Still, the investigation was sweeping, including more than 100 interviews with current and former players in the NWSL and on the U.S. Women's National Team.

Those in charge did little about players' complaints

It wasn't that players didn't complain, Yates said on Monday in the call with reporters: It was that the teams, the league, and the US Soccer Federation did little as red flags were raised.

Players "repeatedly brought their concerns to the teams, to the league, and to the Federation, which founded and acted as manager of the league during much of the relevant time period."

"But those who were in a position to make a difference, didn't," said Yates. "They not only failed to respond appropriately to evidence of abuse, they had also failed to institute the most basic measures to prevent and address these issues to begin with, even as some of them privately acknowledged the need for these things like an anti-harassment policy. Without these protections in place and without the transparency necessary to ensure misconduct wasn't swept under the rug, abusive coaches moved from team to team."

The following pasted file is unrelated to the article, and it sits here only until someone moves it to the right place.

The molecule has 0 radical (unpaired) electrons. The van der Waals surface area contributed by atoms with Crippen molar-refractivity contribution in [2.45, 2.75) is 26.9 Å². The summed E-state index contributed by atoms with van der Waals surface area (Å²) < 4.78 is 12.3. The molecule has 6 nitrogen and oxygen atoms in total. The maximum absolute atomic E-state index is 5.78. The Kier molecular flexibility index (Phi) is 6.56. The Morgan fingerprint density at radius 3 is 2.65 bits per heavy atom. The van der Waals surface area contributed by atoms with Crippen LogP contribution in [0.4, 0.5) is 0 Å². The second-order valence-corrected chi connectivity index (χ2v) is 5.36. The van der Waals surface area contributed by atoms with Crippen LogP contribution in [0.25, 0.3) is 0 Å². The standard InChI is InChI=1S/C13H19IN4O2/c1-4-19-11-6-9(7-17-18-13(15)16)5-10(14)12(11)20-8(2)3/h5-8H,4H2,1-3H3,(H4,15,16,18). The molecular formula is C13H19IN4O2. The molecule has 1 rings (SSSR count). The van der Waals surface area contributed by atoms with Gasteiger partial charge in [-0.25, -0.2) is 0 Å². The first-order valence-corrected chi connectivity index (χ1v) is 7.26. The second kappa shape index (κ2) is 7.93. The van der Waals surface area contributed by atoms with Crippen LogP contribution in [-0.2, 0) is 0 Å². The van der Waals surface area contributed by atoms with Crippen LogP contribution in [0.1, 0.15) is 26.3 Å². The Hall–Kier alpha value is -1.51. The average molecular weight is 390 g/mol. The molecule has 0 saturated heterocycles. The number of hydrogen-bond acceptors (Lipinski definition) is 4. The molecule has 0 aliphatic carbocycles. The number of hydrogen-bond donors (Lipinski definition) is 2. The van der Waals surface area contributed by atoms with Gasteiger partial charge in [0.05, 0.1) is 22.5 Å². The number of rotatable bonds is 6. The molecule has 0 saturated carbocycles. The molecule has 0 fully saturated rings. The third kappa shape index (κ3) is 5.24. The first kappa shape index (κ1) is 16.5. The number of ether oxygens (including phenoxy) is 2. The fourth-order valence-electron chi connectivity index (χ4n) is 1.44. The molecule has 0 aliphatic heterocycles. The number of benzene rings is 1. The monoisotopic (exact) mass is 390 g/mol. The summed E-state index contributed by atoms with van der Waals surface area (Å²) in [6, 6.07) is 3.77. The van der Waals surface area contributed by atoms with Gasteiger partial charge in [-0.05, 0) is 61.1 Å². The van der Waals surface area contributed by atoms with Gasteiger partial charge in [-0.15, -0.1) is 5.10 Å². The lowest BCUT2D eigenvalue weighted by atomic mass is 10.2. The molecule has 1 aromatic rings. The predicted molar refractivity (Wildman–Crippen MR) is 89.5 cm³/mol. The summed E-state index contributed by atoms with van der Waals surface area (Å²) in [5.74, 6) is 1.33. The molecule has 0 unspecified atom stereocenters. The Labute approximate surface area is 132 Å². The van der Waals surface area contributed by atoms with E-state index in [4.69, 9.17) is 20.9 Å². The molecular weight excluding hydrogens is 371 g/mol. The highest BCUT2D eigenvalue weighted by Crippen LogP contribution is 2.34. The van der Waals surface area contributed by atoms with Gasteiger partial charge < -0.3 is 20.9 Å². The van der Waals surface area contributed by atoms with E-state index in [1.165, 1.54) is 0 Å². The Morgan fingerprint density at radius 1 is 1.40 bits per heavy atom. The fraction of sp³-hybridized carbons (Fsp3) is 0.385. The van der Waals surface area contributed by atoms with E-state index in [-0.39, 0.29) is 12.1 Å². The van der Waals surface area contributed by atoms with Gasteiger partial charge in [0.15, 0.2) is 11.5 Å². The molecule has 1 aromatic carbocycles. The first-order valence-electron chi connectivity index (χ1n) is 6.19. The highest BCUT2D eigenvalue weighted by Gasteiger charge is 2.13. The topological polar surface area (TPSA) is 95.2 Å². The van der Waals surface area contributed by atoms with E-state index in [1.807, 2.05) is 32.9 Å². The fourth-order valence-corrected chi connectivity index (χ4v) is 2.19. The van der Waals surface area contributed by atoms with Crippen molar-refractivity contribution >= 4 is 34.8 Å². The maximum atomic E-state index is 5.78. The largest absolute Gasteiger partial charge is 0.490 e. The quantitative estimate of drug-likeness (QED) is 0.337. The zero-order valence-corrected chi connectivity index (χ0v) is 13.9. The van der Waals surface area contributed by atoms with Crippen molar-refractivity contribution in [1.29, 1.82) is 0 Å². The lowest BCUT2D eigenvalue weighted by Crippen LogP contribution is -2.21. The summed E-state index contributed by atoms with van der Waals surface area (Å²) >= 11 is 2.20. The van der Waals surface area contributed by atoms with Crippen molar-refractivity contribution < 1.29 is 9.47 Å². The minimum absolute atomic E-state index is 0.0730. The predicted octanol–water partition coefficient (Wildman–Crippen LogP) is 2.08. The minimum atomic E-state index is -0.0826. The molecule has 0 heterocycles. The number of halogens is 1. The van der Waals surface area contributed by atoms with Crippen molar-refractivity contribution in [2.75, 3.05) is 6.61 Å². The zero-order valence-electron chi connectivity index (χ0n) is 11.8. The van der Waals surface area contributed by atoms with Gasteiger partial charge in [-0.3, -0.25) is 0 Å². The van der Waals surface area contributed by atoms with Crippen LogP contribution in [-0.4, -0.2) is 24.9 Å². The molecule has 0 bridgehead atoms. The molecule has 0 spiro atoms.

The report recommends a number of fixes – including enforcement by U.S. Soccer

Yates's report ends with a series of recommendations aimed at preventing abuse in the future, holding those responsible accountable, improving transparency, and "fostering a professional environment where players are treated with respect."

That professional environment is crucial: on the call with reporters, Yates noted that prior to the new collective bargaining agreement, most of the league's players made less than $31,000 a year and many aspects of their lives were tied to the teams they played on, including housing, medical treatment, and whether or not they got playing time.

"So many aspects of a player's life was controlled as a result of the job that they did. The result was that some players were afraid to speak up. For players that felt safe in speaking up, they told us that they often didn't know where they could go to begin with. Most teams didn't have HR departments. There was no one identified at the Federation or at the league for such complaints. There wasn't even an anonymous reporting line until the league established one in 2021," Yates said.

Among the report's recommendations: